Whereas family is important by supporting individual’s development and career growth, then organisations should pay more attention on work-family balance. In addition, organisations should create more career and development supportive activities, because family supports individual’s development with emotional involvement and time resource; meaning a combination of both should benefit more. Developing such supportive relationships as developmental networks might be beneficial at different stages of an individual’s career development and growth.
Finding support, help and a leader inside an organisation strengthens the feeling of striving toward common goals. Aligning organisational goals with individual values can create a sense of empowerment. Similarly individuals whose personal goals can only be reachable with the cooperation of others in the organisation, have higher perception of psychological empowerment (Ergeneli, Arı, & Metin, 2007).
Findings revealed that developmental networks are an important factor in the process of formation of psychological empowerment in the workplace. Individuals who tend to have closer relationships with different developers, contribute to have higher levels of psychological empowerment. Developers who provide better assistance are crucial in personal and professional development of an individual, therefore increasing one’s cognitive state of empowerment.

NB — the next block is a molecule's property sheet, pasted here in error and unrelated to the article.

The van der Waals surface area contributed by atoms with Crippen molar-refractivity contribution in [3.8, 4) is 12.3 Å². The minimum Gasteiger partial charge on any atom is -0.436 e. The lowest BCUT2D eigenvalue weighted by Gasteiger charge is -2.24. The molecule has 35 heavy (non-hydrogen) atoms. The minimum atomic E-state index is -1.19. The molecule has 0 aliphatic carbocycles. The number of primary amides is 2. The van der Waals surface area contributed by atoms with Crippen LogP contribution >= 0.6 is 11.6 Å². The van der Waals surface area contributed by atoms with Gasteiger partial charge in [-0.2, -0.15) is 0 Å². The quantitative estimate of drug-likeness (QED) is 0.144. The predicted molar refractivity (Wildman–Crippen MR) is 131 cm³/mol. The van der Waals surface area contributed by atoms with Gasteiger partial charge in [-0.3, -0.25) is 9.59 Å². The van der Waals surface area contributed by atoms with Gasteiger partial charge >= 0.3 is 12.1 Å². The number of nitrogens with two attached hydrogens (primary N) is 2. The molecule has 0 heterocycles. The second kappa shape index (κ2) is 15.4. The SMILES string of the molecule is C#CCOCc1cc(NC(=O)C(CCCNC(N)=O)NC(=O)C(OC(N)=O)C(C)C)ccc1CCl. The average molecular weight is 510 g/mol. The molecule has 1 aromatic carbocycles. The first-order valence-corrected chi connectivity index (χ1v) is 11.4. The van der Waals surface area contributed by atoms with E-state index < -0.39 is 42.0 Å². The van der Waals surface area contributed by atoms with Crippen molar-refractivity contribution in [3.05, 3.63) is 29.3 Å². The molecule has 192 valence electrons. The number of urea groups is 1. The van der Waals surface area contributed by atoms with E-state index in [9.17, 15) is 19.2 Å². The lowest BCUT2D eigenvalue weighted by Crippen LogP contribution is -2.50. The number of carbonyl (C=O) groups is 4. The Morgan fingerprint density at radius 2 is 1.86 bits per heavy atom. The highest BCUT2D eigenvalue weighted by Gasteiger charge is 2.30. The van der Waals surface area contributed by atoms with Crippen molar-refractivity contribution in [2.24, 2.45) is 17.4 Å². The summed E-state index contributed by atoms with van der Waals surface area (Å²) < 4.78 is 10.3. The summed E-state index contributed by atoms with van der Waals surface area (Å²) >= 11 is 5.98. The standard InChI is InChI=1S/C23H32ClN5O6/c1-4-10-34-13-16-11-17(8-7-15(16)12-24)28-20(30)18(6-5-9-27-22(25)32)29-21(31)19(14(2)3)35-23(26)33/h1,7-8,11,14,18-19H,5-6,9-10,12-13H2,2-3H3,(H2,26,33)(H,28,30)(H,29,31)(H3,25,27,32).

In conclusion, people do not only feel empowered only when they have personal control over conditions and resources, they also feel empowered when they find support from work-related and non-work-related developmental networks. Developmental networks are beneficial and support empowering structures in the emergence of psychological empowerment in the workplace. At the same time, it can be assumed that low levels of empowerment might be caused by an absence of supportive relationships in the work environment, as they are essential for a positive structural change within an organisation. Consequently this offers the prospect that people might feel more empowered by changing their developmental networks.
So if you want your employees to be “empowered” let them build strong and well-functioning developmental networks and also be a part of them — empowered individuals perform better as they have the autonomy and capability capacity to do their work in the most effective way.